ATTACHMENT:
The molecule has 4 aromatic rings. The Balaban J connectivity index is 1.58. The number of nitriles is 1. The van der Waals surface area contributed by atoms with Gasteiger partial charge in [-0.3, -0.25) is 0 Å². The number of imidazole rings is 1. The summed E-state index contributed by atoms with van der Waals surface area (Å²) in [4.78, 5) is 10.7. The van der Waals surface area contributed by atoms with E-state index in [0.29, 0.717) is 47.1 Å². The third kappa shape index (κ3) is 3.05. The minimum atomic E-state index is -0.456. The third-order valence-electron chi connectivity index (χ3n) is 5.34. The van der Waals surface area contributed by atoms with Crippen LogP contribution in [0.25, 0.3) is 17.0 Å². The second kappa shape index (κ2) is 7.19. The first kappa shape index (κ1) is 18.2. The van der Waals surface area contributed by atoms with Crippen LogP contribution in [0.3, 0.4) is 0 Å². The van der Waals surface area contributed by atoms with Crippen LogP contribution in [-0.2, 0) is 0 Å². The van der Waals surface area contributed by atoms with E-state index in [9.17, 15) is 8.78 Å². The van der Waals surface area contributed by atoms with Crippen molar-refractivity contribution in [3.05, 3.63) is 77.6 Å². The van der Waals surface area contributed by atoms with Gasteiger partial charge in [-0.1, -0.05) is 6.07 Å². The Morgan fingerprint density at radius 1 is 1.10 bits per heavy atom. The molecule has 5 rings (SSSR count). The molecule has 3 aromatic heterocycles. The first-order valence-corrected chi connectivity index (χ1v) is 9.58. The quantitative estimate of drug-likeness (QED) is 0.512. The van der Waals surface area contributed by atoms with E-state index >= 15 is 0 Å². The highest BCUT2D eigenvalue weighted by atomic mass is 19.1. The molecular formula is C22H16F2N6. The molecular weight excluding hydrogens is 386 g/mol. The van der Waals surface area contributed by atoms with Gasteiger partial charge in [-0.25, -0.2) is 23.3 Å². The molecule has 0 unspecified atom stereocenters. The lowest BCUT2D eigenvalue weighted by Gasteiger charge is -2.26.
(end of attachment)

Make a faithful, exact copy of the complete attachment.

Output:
The molecule has 4 aromatic rings. The Balaban J connectivity index is 1.58. The number of nitriles is 1. The van der Waals surface area contributed by atoms with Gasteiger partial charge in [-0.3, -0.25) is 0 Å². The number of imidazole rings is 1. The summed E-state index contributed by atoms with van der Waals surface area (Å²) in [4.78, 5) is 10.7. The van der Waals surface area contributed by atoms with E-state index in [0.29, 0.717) is 47.1 Å². The third kappa shape index (κ3) is 3.05. The minimum atomic E-state index is -0.456. The third-order valence-electron chi connectivity index (χ3n) is 5.34. The van der Waals surface area contributed by atoms with Crippen LogP contribution in [0.25, 0.3) is 17.0 Å². The second kappa shape index (κ2) is 7.19. The first kappa shape index (κ1) is 18.2. The van der Waals surface area contributed by atoms with Crippen LogP contribution in [0.3, 0.4) is 0 Å². The van der Waals surface area contributed by atoms with Crippen LogP contribution in [-0.2, 0) is 0 Å². The van der Waals surface area contributed by atoms with E-state index in [9.17, 15) is 8.78 Å². The van der Waals surface area contributed by atoms with Crippen molar-refractivity contribution in [3.05, 3.63) is 77.6 Å². The van der Waals surface area contributed by atoms with Gasteiger partial charge in [-0.1, -0.05) is 6.07 Å². The Morgan fingerprint density at radius 1 is 1.10 bits per heavy atom. The molecule has 5 rings (SSSR count). The molecule has 3 aromatic heterocycles. The first-order valence-corrected chi connectivity index (χ1v) is 9.58. The quantitative estimate of drug-likeness (QED) is 0.512. The van der Waals surface area contributed by atoms with E-state index >= 15 is 0 Å². The highest BCUT2D eigenvalue weighted by atomic mass is 19.1. The molecular formula is C22H16F2N6. The molecular weight excluding hydrogens is 386 g/mol. The van der Waals surface area contributed by atoms with Gasteiger partial charge in [-0.25, -0.2) is 23.3 Å². The molecule has 0 unspecified atom stereocenters. The lowest BCUT2D eigenvalue weighted by Gasteiger charge is -2.26.